Researchers working alongside the National Hurricane Center warn that Hurricane Epsilon, the earliest 26th named storm, will create large swells that are likely to cause life-threatening surf and rip current conditions in Bermuda as well as heavy rain along the east coast region. Even though a tropical storm warning was only in effect in Bermuda, The Hurricane Center warns that Epsilon’s impacts are expected to reach beyond Bermuda and spread further. The Hurricane is said to bring “dangerous and potentially life-threatening surf and rip currents” along the East Coast of the U.S. and Atlantic Canada during the next couple of days.
What makes this hurricane so special is that, as of this Wednesday, Epsilon had sustained winds over 115 mph. This makes it the fourth major hurricane of the season as well as officially qualifying it as a rapidly intensifying storm. Despite the fact that the hurricane originated in Bermuda, The National Hurricane Center warns, “Areas along North Carolina’s Coast, south of Cape Lookout, face the greatest risk.” Service reporters in Outer Banks warn that the rip currents will be so strong that they may even wipe out the best swimmers and cause them to move far from the shore into deeper water.
Studies show that Hurricane Epsilon is not the first hurricane in Bermuda, Hurricane Paulette is. However, officials say that the effects of Paulette were not half as bad as those of Epsilon. Experts at the National Hurricane Center say that the storm remains a large system and its winds extend outward up to 15 miles from the center while the tropical-storm-force winds extend outward up to 225 miles. While the winds seem highly dangerous, experts assure that the storm will gradually weaken beginning next week.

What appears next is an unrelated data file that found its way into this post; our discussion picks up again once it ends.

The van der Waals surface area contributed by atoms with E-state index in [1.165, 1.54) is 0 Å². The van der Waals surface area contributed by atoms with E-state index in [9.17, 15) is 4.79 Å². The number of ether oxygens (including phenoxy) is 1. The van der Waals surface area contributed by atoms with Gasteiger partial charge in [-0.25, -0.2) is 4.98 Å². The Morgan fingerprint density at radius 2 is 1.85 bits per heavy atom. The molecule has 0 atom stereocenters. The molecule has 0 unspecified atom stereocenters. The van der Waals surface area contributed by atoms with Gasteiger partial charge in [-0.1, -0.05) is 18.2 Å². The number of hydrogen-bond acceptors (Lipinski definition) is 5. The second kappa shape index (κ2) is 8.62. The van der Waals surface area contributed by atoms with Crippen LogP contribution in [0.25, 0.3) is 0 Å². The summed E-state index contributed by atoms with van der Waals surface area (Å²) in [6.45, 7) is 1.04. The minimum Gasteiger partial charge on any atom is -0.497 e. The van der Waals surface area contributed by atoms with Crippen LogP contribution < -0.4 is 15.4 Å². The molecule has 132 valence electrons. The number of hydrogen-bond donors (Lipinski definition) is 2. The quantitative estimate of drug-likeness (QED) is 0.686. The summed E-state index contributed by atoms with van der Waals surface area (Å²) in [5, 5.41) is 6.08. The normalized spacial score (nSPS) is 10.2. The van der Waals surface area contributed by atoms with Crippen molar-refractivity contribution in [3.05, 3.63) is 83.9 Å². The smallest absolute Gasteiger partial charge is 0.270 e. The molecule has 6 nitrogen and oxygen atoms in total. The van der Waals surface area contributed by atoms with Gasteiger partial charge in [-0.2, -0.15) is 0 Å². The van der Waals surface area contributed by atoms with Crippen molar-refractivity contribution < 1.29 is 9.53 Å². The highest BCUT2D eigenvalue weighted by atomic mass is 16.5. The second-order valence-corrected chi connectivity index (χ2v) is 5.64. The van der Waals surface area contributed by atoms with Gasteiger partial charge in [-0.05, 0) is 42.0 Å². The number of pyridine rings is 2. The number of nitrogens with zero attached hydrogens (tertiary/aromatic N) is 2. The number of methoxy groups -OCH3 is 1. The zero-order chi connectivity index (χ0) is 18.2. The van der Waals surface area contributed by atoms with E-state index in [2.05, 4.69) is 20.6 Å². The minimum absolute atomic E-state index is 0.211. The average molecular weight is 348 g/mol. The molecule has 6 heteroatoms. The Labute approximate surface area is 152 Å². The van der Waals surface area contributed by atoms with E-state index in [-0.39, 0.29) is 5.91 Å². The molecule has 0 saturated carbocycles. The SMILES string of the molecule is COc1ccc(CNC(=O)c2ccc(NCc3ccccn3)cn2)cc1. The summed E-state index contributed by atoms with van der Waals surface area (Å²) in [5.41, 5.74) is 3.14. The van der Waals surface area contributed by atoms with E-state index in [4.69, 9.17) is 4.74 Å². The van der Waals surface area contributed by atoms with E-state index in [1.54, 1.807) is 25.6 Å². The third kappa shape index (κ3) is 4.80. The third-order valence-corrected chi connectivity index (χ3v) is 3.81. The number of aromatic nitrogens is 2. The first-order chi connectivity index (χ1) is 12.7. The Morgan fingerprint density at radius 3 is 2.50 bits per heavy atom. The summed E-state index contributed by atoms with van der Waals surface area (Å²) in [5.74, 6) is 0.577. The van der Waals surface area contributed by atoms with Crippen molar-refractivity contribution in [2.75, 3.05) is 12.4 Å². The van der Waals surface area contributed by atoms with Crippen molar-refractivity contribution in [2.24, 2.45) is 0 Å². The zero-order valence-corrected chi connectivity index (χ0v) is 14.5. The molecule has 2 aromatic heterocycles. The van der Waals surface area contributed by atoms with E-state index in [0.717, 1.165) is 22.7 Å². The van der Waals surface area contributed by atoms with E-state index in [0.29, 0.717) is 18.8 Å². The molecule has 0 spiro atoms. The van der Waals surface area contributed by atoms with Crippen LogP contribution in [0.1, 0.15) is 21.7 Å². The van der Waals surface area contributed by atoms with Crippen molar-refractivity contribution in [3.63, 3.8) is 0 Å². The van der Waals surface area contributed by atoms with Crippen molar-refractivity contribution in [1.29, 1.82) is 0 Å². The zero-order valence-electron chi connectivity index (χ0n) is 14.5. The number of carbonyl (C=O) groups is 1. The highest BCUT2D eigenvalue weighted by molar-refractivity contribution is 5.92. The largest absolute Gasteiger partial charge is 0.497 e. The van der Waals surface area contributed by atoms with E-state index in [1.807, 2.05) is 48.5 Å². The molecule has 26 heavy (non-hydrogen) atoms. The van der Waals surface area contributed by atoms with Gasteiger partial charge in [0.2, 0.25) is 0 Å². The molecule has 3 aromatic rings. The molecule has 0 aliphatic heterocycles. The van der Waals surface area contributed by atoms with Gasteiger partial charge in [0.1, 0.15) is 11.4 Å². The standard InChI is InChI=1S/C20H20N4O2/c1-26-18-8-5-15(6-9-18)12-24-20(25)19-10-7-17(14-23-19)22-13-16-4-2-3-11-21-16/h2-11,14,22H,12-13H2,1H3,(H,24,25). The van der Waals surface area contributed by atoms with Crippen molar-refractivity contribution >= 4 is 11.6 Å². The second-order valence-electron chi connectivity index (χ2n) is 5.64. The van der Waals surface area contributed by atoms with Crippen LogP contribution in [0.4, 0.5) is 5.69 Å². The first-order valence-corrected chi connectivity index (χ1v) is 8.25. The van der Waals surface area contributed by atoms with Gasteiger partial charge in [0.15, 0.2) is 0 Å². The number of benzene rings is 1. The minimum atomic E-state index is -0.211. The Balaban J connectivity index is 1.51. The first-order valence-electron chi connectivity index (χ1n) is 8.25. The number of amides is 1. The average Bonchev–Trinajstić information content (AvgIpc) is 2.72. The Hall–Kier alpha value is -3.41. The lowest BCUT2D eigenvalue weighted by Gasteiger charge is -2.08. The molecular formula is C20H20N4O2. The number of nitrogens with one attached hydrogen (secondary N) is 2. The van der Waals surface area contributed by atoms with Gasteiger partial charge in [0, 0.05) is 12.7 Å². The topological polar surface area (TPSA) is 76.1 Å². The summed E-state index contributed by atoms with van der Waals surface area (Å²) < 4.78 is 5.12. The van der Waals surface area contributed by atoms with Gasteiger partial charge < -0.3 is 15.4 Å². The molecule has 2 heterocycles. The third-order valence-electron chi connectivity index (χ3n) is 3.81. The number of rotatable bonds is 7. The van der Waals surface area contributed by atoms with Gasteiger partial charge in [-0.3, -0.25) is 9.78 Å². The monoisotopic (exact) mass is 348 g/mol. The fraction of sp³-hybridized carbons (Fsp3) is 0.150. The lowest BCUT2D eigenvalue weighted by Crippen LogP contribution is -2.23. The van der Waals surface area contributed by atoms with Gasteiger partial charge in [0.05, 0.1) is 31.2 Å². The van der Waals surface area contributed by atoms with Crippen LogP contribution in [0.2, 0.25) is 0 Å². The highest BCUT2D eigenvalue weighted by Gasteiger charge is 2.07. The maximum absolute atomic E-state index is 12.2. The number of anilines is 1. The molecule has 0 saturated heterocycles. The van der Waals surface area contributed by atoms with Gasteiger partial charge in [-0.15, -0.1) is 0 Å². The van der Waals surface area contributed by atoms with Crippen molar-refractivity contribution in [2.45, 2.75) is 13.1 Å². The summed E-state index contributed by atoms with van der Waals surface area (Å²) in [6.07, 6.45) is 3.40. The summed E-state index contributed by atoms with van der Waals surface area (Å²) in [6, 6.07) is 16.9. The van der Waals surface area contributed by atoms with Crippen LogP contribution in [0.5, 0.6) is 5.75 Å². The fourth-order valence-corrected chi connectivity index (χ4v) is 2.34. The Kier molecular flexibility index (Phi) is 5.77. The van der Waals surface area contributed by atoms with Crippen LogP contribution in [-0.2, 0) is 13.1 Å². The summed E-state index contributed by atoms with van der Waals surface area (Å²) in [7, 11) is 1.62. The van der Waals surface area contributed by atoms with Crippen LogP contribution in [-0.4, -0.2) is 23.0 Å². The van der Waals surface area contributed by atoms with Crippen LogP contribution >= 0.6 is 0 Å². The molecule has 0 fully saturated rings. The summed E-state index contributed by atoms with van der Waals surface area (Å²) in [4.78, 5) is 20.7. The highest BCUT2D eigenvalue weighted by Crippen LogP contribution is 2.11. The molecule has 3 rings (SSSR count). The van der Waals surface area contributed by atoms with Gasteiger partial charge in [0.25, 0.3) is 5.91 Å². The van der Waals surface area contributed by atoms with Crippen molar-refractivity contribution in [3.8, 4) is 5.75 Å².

Granting that the crazy speed of this hurricane was unexpected by everyone, researchers at the center knew that this storm would be coming based on this year’s hurricane season. According to the National Oceanic and Atmospheric Administration, this year’s hurricane season, with 26 named storms (Epsilon being one), is one of the most active nearing the 2005 record of 27 named storms. Forecasters agree that this season is one of the most active seasonal forecasts and may even be one of the most active seasons in history. Many details and updates about Epsilon are still being closely monitored by The National Hurricane Center and many other researchers. Ultimately, experts say the storm should gradually weaken as time goes by.